A few hundred demonstrators have turned up for a rally, in the shadow of the fortified US Capitol, to support those charged in the January 6 riot but were vastly outnumbered by the media and a heavy police presence.
US Capitol Police were taking no chances, with hundreds of officers brought into Washington DC in an effort to avoid a repeat of the pre-inauguration attack.
The fence around the Capitol was put back up, the city police force was fully activated and Capitol Police requested assistance from the National Guard.
There were a few scuffles as the rally started and one person was arrested for carrying a knife, police said, but no major incidents were reported early on.
Still, law enforcement officials remained on edge, concerned about the possibility of violent protesters and counter-protesters.
The rally was ringed by heavy dump trucks and took place in fields far from the Capitol building.
Law enforcement officers geared up at a staging areas and metal barricades were placed around the streets.
Inside the Capitol police riot shields were placed near doors and windows, a stark difference from January when officers inside were left without riot equipment and quickly overwhelmed as the crowd stormed inside.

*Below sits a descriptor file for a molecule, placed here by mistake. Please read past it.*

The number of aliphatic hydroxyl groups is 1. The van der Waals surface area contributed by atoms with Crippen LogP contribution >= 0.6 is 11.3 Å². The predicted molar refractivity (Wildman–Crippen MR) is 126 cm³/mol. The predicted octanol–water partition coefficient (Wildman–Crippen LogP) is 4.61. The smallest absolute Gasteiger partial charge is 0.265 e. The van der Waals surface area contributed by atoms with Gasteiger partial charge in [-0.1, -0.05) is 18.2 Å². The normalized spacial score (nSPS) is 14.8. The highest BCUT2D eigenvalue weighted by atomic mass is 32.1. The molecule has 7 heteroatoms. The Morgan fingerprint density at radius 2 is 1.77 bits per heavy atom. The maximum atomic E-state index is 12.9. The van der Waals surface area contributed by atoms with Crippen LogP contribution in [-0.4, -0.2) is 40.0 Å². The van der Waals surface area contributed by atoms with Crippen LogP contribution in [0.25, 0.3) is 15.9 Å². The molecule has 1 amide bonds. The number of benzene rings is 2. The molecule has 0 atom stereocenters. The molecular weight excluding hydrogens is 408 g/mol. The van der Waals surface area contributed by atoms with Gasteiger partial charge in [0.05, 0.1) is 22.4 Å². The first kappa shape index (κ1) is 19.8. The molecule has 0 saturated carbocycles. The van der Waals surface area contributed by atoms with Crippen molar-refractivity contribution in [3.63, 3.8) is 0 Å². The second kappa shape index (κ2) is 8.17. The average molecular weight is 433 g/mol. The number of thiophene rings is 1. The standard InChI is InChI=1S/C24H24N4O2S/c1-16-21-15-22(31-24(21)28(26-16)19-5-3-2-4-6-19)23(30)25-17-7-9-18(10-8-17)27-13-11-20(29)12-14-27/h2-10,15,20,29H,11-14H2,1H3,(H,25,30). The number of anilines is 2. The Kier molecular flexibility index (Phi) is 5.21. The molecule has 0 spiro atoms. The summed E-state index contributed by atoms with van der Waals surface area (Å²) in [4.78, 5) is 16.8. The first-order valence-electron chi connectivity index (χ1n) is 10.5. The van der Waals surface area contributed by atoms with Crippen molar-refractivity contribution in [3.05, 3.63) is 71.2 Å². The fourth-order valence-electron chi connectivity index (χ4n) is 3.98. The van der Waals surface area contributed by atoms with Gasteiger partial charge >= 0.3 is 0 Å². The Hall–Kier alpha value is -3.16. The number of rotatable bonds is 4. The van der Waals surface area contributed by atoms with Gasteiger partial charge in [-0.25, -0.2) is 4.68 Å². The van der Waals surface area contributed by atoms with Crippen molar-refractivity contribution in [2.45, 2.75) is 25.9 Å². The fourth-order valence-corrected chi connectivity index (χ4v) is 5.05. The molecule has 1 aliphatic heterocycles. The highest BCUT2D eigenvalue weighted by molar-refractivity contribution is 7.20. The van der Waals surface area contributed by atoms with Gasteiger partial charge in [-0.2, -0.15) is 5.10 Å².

Organisers of the Justice For J6 rally say they are supporting what they call the "political prisoners" of the January storming of the US Capitol by backers of Donald Trump in a bid to stop certification of President Joe Biden's election victory.
About 60 people are being held behind bars of the more than 600 charged in the deadly riot.
At least 30 of the suspects are jailed in Washington DC while the rest are locked up in facilities across the country.
They have said they are being treated unfairly and one defendant said he was beaten.
Some jailed defendants are charged with assaulting police officers, others with making violent threats.
A few were freed after their arrests but subsequently detained again, accused of violating release conditions.
Capitol Police Chief Tom Manger said at a news conference on Friday it was difficult to say whether threats of violence at Saturday's event were credible but "chatter" online and elsewhere has been similar to intelligence that was missed in January.
Australian Associated Press